In Bytes HEAD per Minute InBytesHEAD1m none Throughput true 10 min
In Bytes POST InBytesPOST none Throughput false 10 min
In Bytes POST per Minute InBytesPOST1m none Throughput true 10 min
In Bytes PUT InBytesPUT none Throughput false 10 min
In Bytes PUT per Minute InBytesPUT1m none Throughput true 10 min
In Requests GET InRequests­GET none Throughput false 10 min
In Requests GET per Minute InRequests­GET1m none Throughput true 10 min
In Requests HEAD InRequests­HEAD none Throughput false 10 min
In Requests HEAD per Minute InRequests­HEAD1m none Throughput true 10 min
In Requests POST InRequests­POST none Throughput false 10 min
In Requests POST per Minute InRequests­POST1m none Throughput true 10 min
In Requests PUT InRequests­PUT none Throughput false 10 min
In Requests PUT per Minute InRequests­PUT1m none Throughput true 10 min
Out Bytes 200 OutBytes200 none Throughput false 10 min
Out Bytes 200 per Minute OutBytes2001m none Throughput true 10 min
Out Bytes 301 OutBytes301 none Throughput false 10 min
Out Bytes 301 per Minute OutBytes3011m none Throughput true 10 min
Out Bytes 302 OutBytes302 none Throughput false 10 min
Out Bytes 302 per Minute OutBytes3021m none Throughput true 10 min
Out Bytes 403 OutBytes403 none Throughput false 10 min
Out Bytes 403 per Minute OutBytes4031m none Throughput true 10 min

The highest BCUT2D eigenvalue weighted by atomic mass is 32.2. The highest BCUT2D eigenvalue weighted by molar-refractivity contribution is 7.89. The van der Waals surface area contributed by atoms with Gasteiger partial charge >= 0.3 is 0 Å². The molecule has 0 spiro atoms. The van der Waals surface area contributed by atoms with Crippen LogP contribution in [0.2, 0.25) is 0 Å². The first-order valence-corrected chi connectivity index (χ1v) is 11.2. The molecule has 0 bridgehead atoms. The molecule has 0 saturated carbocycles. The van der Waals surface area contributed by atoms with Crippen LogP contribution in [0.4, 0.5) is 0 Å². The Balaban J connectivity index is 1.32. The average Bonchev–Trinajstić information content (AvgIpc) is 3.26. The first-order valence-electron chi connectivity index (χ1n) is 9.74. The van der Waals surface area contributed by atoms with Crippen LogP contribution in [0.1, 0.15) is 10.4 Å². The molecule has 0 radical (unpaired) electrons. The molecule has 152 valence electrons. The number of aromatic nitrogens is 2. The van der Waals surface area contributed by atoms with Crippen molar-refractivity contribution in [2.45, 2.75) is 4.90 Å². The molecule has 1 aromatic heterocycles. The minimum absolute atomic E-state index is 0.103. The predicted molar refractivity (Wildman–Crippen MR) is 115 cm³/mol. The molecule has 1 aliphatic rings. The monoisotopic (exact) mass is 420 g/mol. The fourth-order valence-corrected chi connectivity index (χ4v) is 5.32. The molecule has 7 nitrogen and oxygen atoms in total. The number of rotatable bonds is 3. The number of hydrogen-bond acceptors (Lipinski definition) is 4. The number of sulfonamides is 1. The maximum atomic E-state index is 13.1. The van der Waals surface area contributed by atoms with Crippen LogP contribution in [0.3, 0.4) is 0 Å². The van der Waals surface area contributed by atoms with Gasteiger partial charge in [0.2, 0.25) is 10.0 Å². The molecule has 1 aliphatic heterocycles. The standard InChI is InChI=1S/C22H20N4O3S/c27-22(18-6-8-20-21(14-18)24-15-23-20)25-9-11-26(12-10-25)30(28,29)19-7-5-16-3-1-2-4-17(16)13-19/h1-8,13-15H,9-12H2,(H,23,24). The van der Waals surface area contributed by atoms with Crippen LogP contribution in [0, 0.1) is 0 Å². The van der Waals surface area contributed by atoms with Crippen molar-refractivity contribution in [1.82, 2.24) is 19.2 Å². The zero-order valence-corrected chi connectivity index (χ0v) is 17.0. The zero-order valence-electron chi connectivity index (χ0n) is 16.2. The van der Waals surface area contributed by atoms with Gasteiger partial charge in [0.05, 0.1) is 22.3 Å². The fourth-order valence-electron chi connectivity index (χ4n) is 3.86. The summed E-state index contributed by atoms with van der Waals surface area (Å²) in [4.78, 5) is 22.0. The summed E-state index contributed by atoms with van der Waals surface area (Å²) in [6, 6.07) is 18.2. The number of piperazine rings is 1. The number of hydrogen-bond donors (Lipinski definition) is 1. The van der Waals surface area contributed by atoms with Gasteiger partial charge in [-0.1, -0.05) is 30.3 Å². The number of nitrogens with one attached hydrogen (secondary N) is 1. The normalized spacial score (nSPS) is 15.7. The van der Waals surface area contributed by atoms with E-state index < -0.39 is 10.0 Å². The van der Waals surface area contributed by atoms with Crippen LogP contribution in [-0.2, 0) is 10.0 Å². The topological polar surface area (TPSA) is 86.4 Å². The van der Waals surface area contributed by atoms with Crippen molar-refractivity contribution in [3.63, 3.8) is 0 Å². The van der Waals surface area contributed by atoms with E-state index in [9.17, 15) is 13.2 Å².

Out Bytes 404 OutBytes404 none Throughput false 10 min
Out Bytes 404 per Minute OutBytes4041m none Throughput true 10 min
Out Bytes 500 OutBytes500 none Throughput false 10 min
Out Bytes 500 per Minute OutBytes5001m none Throughput true 10 min
Out Responses 200 OutResponses200 none Throughput false 10 min
Out Responses 200 per Minute OutResponses2001m none Throughput true 10 min
Out Responses 301 OutResponses301 none Throughput false 10 min
Out Responses 301 per Minute OutResponses3011m none Throughput true 10 min
Out Responses 302 OutResponses302 none Throughput false 10 min
Out Responses 302 per Minute OutResponses3021m none Throughput true 10 min
Out Responses 401 OutResponses401 none Throughput false 10 min
Out Responses 401 per Minute OutResponses4011m none Throughput true 10 min
Out Responses 403 OutResponses403 none Throughput false 10 min
Out Responses 403 per Minute OutResponses4031m none Throughput true 10 min
Out Responses 404 OutResponses404 none Throughput false 10 min
Out Responses 404 Per Minute OutResponses4041m none Throughput true 10 min
Out Responses 500 OutResponses500 none Throughput false 10 min
Out Responses 500 per Minute OutResponses5001m none Throughput true 10 min
In Low Bytes InLowBytes none Throughput false 10 min
In Low Bytes per Minute InLowBytes1m none Throughput true 10 min
In Requests InRequests none Throughput false 10 min
In Requests per Minute InRequests­1m none Throughput true 10 min
Out Responses OutResponses none Throughput false 10 min
Out Responses per Minute OutResponses1m none Throughput true 10 min